SOL Republic made a name for itself a couple years back with its debut headphone pair, the Tracks, which brought big bass to the $100 realm—something not many headphones had done yet. Today, we look at SOL Republic’s identically-priced contribution to the in-canal earphone realm. The Amps HD In-Ear headphones, at $99.99 (direct), pack a similar big bass sound signature, and deliver distortion-free audio, even at top volumes. An inline microphone and remote control for mobile devices add value to the price, but purists will not be interested in this sound signature that leans heavily toward the bass-end of the frequency range. Bass lovers will likely enjoy the Amps HD very much, provided they can get past some design hiccups, like a cable that produces intense in-ear thumps when it brushes against the listener’s torso.
Available in three colors (gray, blue, and black), the Amps HD have a chunky, attention-grabbing look to them. The SOL logo graces each earpiece, and clear plastic accents add a bit of sturdiness to the cable’s connection points. The ear tips themselves angle in toward the canal. The Amps HD offer an overall secure fit, but it’s possible for the large earpieces to become a bit loose over time because of the fairly heavily cable that tugs on them. A quick adjustment solves the problem.
A flat, linguini-like cable descends from each earpiece, and the two lines converge around mid-torso where the inline remote control and microphone are located. The remote has three buttons for controlling playback, track navigation, answering phone calls, and adjusting volume. Call clarity through the Amps HD’s mic is about par for the course for inline mics—your partner will understand you just fine, but cellular audio fidelity is weak to begin with, and there’s not much these earphones can do to change this fact.
The cable, by the way, suffers from some serious microphonics—also known as cable thump. When it hits your chest while you walk, you’ll likely hear it. Most in-ear pairs have this issue to some extent, but the Amps HD’s cable, with its wide surface area, has some serious thump.
The Amps HD ships with four pairs of silicon ear tips in various sizes, as well as a rubber carrying case with an opening at the top to stuff the earphones in. The case has a carabiner attached to it, and if you have pets, it also acts as a superb pet hair magnet, picking up and wearing any and all hair in near proximity like a Swiffer. This isn’t a plus.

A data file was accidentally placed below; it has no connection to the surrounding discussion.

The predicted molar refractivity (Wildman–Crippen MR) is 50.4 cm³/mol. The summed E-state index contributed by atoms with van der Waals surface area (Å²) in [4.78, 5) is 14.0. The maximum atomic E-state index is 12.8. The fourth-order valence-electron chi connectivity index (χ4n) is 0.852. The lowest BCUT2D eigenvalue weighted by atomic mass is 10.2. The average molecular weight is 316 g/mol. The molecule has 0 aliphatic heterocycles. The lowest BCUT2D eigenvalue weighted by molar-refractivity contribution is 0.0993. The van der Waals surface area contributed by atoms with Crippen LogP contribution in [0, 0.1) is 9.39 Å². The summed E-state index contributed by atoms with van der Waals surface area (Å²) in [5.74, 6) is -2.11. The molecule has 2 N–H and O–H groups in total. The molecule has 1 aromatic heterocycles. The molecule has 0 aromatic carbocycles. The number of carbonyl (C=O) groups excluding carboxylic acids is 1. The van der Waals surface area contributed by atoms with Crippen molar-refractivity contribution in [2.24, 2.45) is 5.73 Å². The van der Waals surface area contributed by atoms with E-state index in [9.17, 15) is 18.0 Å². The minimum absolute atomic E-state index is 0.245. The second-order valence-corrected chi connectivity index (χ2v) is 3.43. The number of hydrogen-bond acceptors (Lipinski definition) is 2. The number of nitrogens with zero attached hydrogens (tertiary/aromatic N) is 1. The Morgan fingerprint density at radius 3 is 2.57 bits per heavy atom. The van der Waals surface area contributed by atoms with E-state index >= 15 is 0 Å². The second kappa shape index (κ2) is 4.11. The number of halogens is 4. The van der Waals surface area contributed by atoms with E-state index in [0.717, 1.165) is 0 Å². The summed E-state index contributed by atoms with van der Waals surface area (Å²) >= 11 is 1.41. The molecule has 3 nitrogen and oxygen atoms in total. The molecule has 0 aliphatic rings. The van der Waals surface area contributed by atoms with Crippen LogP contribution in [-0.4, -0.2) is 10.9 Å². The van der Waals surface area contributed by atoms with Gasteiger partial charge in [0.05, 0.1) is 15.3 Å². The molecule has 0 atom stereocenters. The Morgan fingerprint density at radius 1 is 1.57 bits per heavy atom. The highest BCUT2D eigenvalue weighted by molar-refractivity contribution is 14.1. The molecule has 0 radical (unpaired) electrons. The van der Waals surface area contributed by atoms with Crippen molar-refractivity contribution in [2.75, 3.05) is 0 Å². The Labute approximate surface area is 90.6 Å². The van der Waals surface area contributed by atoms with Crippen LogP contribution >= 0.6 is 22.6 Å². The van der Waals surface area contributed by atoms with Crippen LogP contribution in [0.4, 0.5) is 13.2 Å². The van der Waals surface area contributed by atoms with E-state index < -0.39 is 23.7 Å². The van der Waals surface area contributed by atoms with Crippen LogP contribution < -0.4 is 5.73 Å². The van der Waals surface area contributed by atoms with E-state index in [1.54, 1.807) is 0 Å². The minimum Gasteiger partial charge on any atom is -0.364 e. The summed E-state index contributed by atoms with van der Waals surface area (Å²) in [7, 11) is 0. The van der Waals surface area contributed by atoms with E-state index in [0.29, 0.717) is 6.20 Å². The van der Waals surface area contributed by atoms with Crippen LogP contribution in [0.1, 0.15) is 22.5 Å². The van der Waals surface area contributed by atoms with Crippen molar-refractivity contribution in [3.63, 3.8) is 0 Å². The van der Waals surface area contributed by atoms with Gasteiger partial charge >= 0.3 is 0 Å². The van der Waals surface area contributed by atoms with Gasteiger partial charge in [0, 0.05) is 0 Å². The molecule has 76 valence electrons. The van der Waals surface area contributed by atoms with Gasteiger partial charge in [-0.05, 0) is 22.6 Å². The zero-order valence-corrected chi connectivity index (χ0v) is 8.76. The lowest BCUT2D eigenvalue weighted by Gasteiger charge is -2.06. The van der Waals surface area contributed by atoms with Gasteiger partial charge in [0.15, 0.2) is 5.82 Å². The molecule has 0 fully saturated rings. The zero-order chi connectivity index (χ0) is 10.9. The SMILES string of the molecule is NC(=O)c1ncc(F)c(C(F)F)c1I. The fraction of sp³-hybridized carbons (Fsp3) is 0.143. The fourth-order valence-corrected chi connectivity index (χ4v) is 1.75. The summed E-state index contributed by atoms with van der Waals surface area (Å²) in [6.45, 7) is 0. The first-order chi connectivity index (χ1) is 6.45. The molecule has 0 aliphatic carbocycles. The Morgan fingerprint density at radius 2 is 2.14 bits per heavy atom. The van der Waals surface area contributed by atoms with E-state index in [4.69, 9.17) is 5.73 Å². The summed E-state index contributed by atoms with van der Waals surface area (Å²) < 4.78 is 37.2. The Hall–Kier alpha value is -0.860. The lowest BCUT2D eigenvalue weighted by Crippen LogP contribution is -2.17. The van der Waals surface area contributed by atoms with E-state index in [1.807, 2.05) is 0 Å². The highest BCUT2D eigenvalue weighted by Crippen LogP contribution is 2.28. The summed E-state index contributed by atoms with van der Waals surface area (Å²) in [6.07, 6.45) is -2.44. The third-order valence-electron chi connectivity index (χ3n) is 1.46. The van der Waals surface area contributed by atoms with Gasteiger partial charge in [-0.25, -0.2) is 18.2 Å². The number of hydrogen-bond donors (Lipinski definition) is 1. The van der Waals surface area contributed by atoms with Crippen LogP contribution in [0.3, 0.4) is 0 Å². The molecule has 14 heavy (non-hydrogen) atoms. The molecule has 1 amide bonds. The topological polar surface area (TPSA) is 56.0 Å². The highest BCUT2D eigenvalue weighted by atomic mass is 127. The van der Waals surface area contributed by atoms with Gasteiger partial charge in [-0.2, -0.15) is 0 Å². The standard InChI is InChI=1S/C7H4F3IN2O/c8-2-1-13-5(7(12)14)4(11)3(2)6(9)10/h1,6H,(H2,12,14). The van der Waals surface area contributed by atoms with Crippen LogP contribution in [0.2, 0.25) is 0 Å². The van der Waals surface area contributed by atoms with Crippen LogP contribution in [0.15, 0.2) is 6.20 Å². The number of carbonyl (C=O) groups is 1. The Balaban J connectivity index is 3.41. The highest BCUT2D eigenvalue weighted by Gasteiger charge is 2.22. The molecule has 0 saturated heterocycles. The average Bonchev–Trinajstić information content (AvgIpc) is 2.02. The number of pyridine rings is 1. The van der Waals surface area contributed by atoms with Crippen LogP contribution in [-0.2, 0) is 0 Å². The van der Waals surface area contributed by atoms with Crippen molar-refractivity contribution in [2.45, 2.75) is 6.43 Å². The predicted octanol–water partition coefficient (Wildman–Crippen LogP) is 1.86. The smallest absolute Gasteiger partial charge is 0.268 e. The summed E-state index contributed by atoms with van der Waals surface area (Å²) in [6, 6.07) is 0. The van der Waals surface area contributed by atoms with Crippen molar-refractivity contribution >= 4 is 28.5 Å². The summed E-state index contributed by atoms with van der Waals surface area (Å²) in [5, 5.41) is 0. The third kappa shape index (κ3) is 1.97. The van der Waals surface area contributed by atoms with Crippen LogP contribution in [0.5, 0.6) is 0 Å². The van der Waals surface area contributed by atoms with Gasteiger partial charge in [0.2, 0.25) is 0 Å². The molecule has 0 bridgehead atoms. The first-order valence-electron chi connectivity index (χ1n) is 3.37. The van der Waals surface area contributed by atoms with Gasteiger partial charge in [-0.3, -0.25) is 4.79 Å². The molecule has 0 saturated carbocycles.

On tracks with heavy sub-bass content, like the Knife’s “Silent Shout,” the Amps HD provides subwoofer-esque low frequency response. At top, unsafe listening levels, the Amps HD doesn’t distort, and at more reasonable levels, the low frequency presence is still notably intense. Bass lovers will enjoy what these earphones can do.
Purists looking for accurate low frequency response will be less enchanted with the Amps HD. On Bill Callahan’s “Drover,” the drumming takes center-stage, thanks to some intense bass boosting. Callahan’s vocals also receive a healthy dose of the Amps HD’s low frequency power, but thankfully the earphones have enough mid-high presence that things never get muddy. His voice could definitely use more treble edge to help it stand out, but there’s enough here to keep this bass-heavy pair from sounding completely unbalanced.
On Jay-Z and Kanye West’s “No Church in the Wild,” the kick drum loop’s attack would benefit from a bit more high-mid presence, but it gets enough through the Amps HD that it never sounds dull or undefined. The bass response again steals the show, predictably—the kick drum thuds that are heavy here can sound thin on some earphones, and the sub-bass synth hits that punctuate the beat pack some serious low frequency power. The vocals receive enough crisp edge to remain intelligible, but the bass gets most of the attention through the Amps HD.
Classical tracks, like John Adams’ “The Chairman Dances,” get a heavier dose of bass response than purists will want, but none of them are still reading anyway. The lower register strings and brass on this track are actually graced with a nice low end coloring—it’s definitely heavier than these instruments sound in real life, but the embellishment can sound exciting at times. Meanwhile, the high-mids and higher register strings and brass have little trouble fending for themselves—they’re already edgy and bright enough to stand out, so they don’t need much in the way of extra boosting. The drum hits at the end of the piece can sound comical if they get way too much sub-bass boosting, but here they merely sound powerful, not ridiculous.
If you’re looking for a bit less bass-heavy sound in this price range, without completely sacrificing low-end, the Shure SE215 packs less low-end, and also features a removable (and thus replaceable) cable for added value, for a slightly higher price. Also for a bit more, the excellent TDK EB950 brings wonderful balance without sacrificing bass response. Meanwhile, the Sennheiser MM 70s brings plenty of low-end and maintains a slightly less bass-skewed balance than the Amps HD. Finally, if all of these are out of your price range and you just want some earphones that can reproduce bass, the RHA MA450i delivers distortion-free low-end for significantly less money.
In the $100 range, there is plenty of competition for the SOL Republic Amps HD. The cable thump is an annoyance, but beyond that, the earphones are a solid value for bass lovers—there’s no distortion, and while we could’ve used a bit more crispness to counterbalance the low-end, the sound is never muddy or unclear.
Copyright © 2012 Ziff Davis, Inc